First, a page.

My daughter starts middle school today.
I could tell you that, after more than a decade in youth ministry, my husband and I kinda know what to expect with this phase, and that’s true. I could tell you that my daughter is in many ways a carbon copy of me at that age, which helps me read her and know how to respond, and that’s true. I could tell you that I’ve read all kinds of parenting blogs, student leadership books, attended conferences and trainings, helped other parents, and here I sit writing for a parenting blog, so I am equipped with a lot of information, and that is also true.
But am I ready? Heck no.
Everyone told me (and I knew they were right) it’s different when it’s your own kid. I have loved hundreds of teenagers over the years, dozens of them felt close enough to be my own kids, but it’s different when it’s your own kid. I have done a lot of good for a lot of people, helped a lot of people through the teen and tween years, reassured countless other moms that it’s going to be okay, but it’s different when it’s your own kid. And for all the knowledge and experience I have with other students, it’s different because it’s my own kid.
One of the hardest things I have seen parents of teens struggle with, and the thing I anticipate being most difficult for me, is giving our children room to grow, wonder, try, and especially fail. Life is hard for kids, and I dare say it is harder for kids today than it was when we were in their shoes (here’s why). As a mom, especially one with so much information, I want to help. I want to fix. I want to protect.
But sometimes my job is just to listen.
Recently I saw a tweet that really changed the way I look at my job as a parent: Do you need me to get involved, offer advice, or just listen?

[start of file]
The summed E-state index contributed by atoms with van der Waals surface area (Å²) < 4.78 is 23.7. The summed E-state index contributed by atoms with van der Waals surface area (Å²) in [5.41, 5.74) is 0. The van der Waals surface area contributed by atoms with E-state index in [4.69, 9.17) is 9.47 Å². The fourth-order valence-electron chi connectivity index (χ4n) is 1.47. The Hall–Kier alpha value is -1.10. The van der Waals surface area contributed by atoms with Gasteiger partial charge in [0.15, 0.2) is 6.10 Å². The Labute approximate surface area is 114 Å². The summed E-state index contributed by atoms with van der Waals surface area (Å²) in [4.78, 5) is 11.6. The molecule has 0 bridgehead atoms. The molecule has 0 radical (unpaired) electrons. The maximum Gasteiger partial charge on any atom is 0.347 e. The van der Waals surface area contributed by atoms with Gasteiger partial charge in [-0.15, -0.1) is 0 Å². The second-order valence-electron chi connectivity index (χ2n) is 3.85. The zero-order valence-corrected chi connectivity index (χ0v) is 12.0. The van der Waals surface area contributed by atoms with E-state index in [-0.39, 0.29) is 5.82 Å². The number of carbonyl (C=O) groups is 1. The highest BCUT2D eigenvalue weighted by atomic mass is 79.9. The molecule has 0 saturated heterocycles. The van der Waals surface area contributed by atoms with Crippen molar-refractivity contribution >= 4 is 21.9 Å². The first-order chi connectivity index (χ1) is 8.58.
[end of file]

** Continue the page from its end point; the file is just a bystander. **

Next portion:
When my daughter was little, I answered that question for her. It was up to me, the responsible adult, to decide when I needed to listen, say something, or do something — most of the time it was some combination of the latter options. Now, as a middle school mom, I will still have to make that call from time to time. But as my daughter becomes more independent, I’ve got to rely on my own past parenting (gulp) and put the ball in her court more often. When she faces challenges, I want her to know that she can talk to me. But if I can’t learn to listen and keep my mouth shut, I’ll either steamroll her life or she’ll stop talking to me. Eventually she will enter adulthood regardless of how I respond, but only one of those options lead to her being a healthy, stable, competent adult like I want her to be. (Spoiler alert: it’s listening.)
As my daughter enters the middle school years, I know she is going to make mistakes. Heather at Fort Worth Moms reminds us that “a child’s middle school self is not his or her permanent self.” (Shew, I needed to read that.) Through it all, I hope my daughter — and all three of my sons when they get there — will come to me about their problems.